The dendrogram and NJ tree revealed that the plot populations were genetically differentiated, and the populations in Plots A and B were marginally close (Fig. 3). For pairwise FST values between the plot populations, one out of three pairwise FST values, based on cp-haplotypes, and all pairwise FST values, based on n-genotypes, were significantly different from zero (Table 3; P < 0.01).
As shown in Table 4, a total of 84 n-genotype pairs were detected to have kinship. Kinship was primarily recorded between two n-genotypes within the same plots or lines. Only a few pairs were between n-genotypes of spatially different plots and/or lines (Table 4).
In this study, cpSSR and nSSR polymorphism analyses provided information about the reproduction process leading to the initiation of R. pseudoacacia riparian forests situated along the banks of the Chikumagawa River.
CpSSR analyses showed that multiple maternal lines were distributed along the river, and that some haplotypes from different populations overlapped (Table 1). These results were similar to the distribution patterns recorded for R. pseudoacacia chloroplast haplotypes along the Arakawa River in Japan (Sakio 2009). The distribution patterns of different admixed haplotypes in a population have been reported for several invasive plant species (Rosenthal et al. 2008, Pairon et al. 2010, Kurokochi et al. 2013), with R. pseudoacacia populations at our study site exhibiting similar characteristics. In addition, though Plots A and B were spatially and collectively closer (Figs. 1 and 3), genetic differentiation in the cp-haplotypes was only detected between these two plots (Table 3). This result indicates that seed dispersal was spatially limited, and might proceed independently at each plot.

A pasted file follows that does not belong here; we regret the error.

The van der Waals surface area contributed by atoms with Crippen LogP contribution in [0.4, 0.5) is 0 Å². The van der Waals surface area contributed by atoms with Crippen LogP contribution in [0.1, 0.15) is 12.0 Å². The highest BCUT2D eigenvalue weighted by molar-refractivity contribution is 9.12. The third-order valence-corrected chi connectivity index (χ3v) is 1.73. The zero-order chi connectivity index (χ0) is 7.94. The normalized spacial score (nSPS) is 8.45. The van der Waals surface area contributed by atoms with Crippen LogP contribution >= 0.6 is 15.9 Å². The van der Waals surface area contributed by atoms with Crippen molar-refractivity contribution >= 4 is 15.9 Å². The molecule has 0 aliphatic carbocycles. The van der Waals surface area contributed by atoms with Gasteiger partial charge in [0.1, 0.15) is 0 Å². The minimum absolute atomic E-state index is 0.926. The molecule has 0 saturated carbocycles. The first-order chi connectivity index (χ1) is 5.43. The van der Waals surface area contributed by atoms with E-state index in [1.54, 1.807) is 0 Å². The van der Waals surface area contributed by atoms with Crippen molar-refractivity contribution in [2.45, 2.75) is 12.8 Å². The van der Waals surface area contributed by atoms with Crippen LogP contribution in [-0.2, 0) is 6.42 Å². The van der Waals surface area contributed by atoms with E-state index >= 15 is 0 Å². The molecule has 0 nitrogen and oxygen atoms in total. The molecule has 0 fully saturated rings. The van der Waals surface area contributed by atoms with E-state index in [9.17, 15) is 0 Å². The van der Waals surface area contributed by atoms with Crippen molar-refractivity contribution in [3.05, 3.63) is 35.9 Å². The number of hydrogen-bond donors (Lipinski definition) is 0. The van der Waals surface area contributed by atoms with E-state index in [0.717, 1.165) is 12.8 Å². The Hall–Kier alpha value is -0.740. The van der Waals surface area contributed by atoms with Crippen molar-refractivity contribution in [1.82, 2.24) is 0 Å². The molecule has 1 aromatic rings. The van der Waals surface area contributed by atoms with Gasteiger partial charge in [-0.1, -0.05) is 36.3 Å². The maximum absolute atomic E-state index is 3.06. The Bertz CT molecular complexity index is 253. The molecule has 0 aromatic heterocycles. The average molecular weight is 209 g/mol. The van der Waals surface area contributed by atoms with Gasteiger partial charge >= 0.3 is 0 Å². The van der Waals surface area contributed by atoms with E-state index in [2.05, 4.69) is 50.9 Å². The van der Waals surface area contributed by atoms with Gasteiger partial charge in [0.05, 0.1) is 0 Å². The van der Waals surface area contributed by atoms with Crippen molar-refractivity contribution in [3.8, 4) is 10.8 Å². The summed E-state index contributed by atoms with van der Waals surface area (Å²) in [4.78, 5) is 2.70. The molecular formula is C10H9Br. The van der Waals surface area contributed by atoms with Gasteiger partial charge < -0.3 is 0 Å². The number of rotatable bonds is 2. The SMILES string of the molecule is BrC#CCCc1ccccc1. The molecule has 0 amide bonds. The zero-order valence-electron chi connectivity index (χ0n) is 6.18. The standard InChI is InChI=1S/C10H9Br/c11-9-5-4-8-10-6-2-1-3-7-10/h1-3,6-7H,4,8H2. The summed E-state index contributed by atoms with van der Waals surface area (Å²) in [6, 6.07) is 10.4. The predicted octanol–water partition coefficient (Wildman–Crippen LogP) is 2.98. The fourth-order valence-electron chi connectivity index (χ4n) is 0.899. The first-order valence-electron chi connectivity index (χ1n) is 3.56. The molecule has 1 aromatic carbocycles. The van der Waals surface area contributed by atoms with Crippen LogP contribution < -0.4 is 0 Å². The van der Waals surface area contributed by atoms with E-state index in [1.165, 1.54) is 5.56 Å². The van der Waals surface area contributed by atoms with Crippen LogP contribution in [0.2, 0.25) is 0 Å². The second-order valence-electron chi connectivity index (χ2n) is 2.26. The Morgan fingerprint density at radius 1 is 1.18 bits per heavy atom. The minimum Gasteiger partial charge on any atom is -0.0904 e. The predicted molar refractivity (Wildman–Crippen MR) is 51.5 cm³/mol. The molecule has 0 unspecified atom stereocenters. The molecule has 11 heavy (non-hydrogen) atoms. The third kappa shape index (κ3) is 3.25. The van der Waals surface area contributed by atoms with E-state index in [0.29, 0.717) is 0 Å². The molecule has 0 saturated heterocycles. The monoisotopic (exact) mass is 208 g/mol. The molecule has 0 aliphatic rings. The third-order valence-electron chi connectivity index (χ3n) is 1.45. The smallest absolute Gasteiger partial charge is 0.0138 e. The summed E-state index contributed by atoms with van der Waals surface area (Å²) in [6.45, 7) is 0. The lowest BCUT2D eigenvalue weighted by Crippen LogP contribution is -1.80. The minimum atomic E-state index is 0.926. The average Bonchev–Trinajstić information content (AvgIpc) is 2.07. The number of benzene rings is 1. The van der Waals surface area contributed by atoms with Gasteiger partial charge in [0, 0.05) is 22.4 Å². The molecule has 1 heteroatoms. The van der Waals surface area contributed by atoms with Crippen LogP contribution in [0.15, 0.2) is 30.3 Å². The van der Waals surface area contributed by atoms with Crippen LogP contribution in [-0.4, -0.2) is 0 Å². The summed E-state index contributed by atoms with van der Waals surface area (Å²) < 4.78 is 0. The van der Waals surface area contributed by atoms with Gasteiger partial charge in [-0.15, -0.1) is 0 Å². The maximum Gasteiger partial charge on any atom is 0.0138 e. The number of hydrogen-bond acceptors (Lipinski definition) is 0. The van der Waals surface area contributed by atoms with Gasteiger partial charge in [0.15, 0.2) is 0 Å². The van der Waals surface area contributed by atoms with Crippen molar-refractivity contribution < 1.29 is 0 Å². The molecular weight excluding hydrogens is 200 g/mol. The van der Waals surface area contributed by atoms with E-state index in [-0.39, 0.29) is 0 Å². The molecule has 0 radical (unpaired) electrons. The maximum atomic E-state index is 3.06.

As for nuclear DNA analyses, with respect to several invasive woody plants, an absence of genetic structure, which is related to geographical distance, has been previously reported at a broad (country-wide and/or landscape) scale (Dunphy and Hamrick 2005, Aldrich et al. 2010, Le Roux et al. 2011). At the same scale, studies using nuclear DNA polymorphism analysis have also reported this trend for R. pseudoacacia in Japan (Sakio 2009), with genetic differentiation among R. pseudoacacia populations being relatively small (Sun et al. 2009). However, in the present study, all pairwise FST values were significantly different from zero in the nSSR analysis (Table 3). This result indicated that genetic differentiation was large at a fine-scale, and that the forests might be derived from a large number of offspring from pioneer trees in each population.
Kinship analysis provided insights into the seed propagation (sexual reproduction) of R. pseudoacacia. This analysis showed that kinship connected many individuals to another individual in the same plot (Table 4). In addition, the tendency for genets belonging to the same maternal line being aggregated supported local seed dispersal and establishment (Fig. 2). These data indicate that new genets were established from seeds dispersed from mother trees in the immediate vicinity. This observation might explain the presence of genetic differentiation among plots (Table 3). Although the genetic differentiations were detected at a plot level, we found only a few pairs exhibiting kinship from two individuals belonging to spatially different study sites at an individual level (Table 4). This observation indicates that only a few seeds may disperse relatively long distances, or that there is limited gene flow among trees of spatially different populations. Indeed, some R. pseudoacacia seeds have been directly observed being transported by the river (Sakio 2009).
In most cases, R. pseudoacacia trees appear to reproduce asexually in the field (Boring and Swank 1984, Jung et al. 2009). However, our results suggest that sexual reproduction, in combination with asexual reproduction, is a major contributor in the fine-scale formation of R. pseudoacacia.